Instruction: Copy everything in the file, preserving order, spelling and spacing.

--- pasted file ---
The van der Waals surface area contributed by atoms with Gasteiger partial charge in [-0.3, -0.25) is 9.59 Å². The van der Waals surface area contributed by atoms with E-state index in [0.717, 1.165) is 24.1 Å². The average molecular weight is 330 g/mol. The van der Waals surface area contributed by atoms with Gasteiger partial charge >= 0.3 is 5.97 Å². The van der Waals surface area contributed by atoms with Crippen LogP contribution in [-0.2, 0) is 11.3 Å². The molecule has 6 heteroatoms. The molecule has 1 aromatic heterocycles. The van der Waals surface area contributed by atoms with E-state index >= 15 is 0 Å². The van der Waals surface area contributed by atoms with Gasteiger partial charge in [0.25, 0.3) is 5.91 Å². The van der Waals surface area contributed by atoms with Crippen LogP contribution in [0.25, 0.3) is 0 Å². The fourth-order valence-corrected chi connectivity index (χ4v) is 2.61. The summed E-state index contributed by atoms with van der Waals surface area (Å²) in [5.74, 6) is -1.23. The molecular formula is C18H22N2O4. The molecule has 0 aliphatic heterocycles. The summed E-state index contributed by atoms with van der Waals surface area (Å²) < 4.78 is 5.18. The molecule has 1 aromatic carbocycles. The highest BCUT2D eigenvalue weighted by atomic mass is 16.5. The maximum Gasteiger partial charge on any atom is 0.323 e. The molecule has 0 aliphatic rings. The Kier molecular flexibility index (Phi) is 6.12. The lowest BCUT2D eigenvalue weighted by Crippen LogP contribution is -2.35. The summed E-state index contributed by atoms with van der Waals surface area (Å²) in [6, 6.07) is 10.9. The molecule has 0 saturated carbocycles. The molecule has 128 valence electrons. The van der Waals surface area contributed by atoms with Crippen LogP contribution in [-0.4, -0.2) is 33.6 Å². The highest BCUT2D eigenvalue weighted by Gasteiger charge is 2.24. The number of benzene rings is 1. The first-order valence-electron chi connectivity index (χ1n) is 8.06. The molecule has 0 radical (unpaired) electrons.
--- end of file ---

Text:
The van der Waals surface area contributed by atoms with Gasteiger partial charge in [-0.3, -0.25) is 9.59 Å². The van der Waals surface area contributed by atoms with E-state index in [0.717, 1.165) is 24.1 Å². The average molecular weight is 330 g/mol. The van der Waals surface area contributed by atoms with Gasteiger partial charge >= 0.3 is 5.97 Å². The van der Waals surface area contributed by atoms with Crippen LogP contribution in [-0.2, 0) is 11.3 Å². The molecule has 6 heteroatoms. The molecule has 1 aromatic heterocycles. The van der Waals surface area contributed by atoms with E-state index >= 15 is 0 Å². The van der Waals surface area contributed by atoms with Gasteiger partial charge in [0.25, 0.3) is 5.91 Å². The van der Waals surface area contributed by atoms with Crippen LogP contribution in [0.25, 0.3) is 0 Å². The fourth-order valence-corrected chi connectivity index (χ4v) is 2.61. The summed E-state index contributed by atoms with van der Waals surface area (Å²) in [5.74, 6) is -1.23. The molecular formula is C18H22N2O4. The molecule has 0 aliphatic heterocycles. The summed E-state index contributed by atoms with van der Waals surface area (Å²) < 4.78 is 5.18. The molecule has 1 aromatic carbocycles. The highest BCUT2D eigenvalue weighted by atomic mass is 16.5. The maximum Gasteiger partial charge on any atom is 0.323 e. The molecule has 0 aliphatic rings. The Kier molecular flexibility index (Phi) is 6.12. The lowest BCUT2D eigenvalue weighted by Crippen LogP contribution is -2.35. The summed E-state index contributed by atoms with van der Waals surface area (Å²) in [6, 6.07) is 10.9. The molecule has 0 saturated carbocycles. The molecule has 128 valence electrons. The van der Waals surface area contributed by atoms with Crippen LogP contribution in [-0.4, -0.2) is 33.6 Å². The highest BCUT2D eigenvalue weighted by Gasteiger charge is 2.24. The number of benzene rings is 1. The first-order valence-electron chi connectivity index (χ1n) is 8.06. The molecule has 0 radical (unpaired) electrons.